What happens when politicians get creative – OZY
Of course, politics can seem like little more than a popularity contest where participants often promise more than they can deliver. But in a world beset by life and death challenges ranging from COVID-19 and climate change to sectarian violence and hunger, some leaders are trying something different.
In today’s Daily Dose, we examine the innovative steps taken by political leaders around the world in an attempt to fundamentally reset the fate of their nations – from a Caribbean prime minister building a republic out of a former colony to a mayor of Kosovo ethnic tensions with language and culture.
You might not be okay with everything they try. And it is likely that not all of these initiatives will succeed. But the world needs bold new ideas, and these leaders are leading the way.
Seeds of change
The island nation of Singapore brings in over 90% of its food from overseas, and that’s normally not a problem. But the the global supply chain disruption pandemic forces the wealthy city-state to recognize the food insecurity it might face in future crises. Now, seeds of change are growing as part of an initiative led by the country’s National Parks Board and former Minister of Social and Family Development Desmond Lee. Called Gardening with edibles, the program involves sending seeds to residents so that they can grow fruits and vegetables on their small balconies. It’s part of the whole country ”30 by 30”: Cover 30% of its nutritional needs nationally by 2030. By March, the initiative had sent nearly half a million packets of seeds.
The master class
To make sure the legions of new home gardeners aren’t left guessing, the Singapore National Parks Council has released instructional videos on how to sow and reap the produce. Those who register do not choose their seeds, but the plants have been selected to reflect the ingredients of traditional Singaporean dishes, such as sautéed cai xin and kangkong belacan. Part of the deployment also means double the number of community gardens by 2030, as growing vegetables on a window sill or balcony can become cramped and space on the island is limited. In addition, Lee is pushing an initiative to get residential apartment developers to increase green spaces, such as rooftop gardens and wall landscaping – providing the added benefit of cooling room temperatures.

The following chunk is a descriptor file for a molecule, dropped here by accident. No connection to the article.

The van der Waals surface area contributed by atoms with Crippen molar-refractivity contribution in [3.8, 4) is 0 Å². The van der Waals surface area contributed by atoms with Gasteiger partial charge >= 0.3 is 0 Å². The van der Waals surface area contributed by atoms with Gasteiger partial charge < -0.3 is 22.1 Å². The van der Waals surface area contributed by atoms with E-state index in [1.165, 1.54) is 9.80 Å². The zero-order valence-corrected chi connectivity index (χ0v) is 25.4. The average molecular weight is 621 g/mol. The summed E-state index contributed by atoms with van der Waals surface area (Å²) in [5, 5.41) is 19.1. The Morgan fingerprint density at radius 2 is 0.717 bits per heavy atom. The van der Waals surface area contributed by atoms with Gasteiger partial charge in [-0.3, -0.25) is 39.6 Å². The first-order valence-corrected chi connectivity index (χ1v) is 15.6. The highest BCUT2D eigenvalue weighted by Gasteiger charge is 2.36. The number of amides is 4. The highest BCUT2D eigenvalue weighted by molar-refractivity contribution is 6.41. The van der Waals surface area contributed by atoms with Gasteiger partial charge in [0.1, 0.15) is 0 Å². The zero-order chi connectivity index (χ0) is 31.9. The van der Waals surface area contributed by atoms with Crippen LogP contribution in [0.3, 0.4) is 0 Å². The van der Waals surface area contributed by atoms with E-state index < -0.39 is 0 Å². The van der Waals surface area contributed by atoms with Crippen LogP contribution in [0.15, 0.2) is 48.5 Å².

While in its infancy as an independent nation, Bangladesh suffered a great famine in 1974, in which an estimated 1.5 million people died. Today, the country that former US Secretary of State Henry Kissinger once derisively called a “basket” has become a success story against food shortages. Between 2000 and 2015, he halve chronic hunger, although one sixth of the country’s population remains food insecure. Now the Bangladeshi Prime Minister Sheikh Hasina focuses on the next big threat to the food supply: antimicrobial resistance, (AMR), in which the microbes, by evolving over time, no longer respond to medicine. She is warn the world the risk of future pandemics due to this phenomenon and the threat he represents food security. Will the richest nations listen before it’s too late?
Fishing for nutrition
It’s not just about having enough food; it’s also about having the right nutrition. Hasina encourages young people in Bangladesh to get into fish farming. It is not only an opportunity for self-employment, she said, but it is a way to locally strengthen the food supply of his country. His government would focus on increasing fish production while providing food to farmers and fishermen to ensure they do not fall into financial hardship, as well as arranging unsecured loans for those looking to start a fishing business.
POLICY AND ECONOMY
The king of crypto
Creative? Yes. Effective? Only time will tell. El Salvador grabbed the headlines after authoritarian and kid-friendly boom President Nayib Bukele makes Bitcoin legal tender in the Central American country. It has been authorized since the beginning of September. But this does not want to say all companies are obliged to accept it as a means of payment. Bukele’s vision is a libertarian dream: he argued that he wanted citizens to have access to a market-governed currency instead of depending on the US dollar, which is also legal tender. And at least in theory, it should be easier and safer to access money virtually.
Deployment of rumblings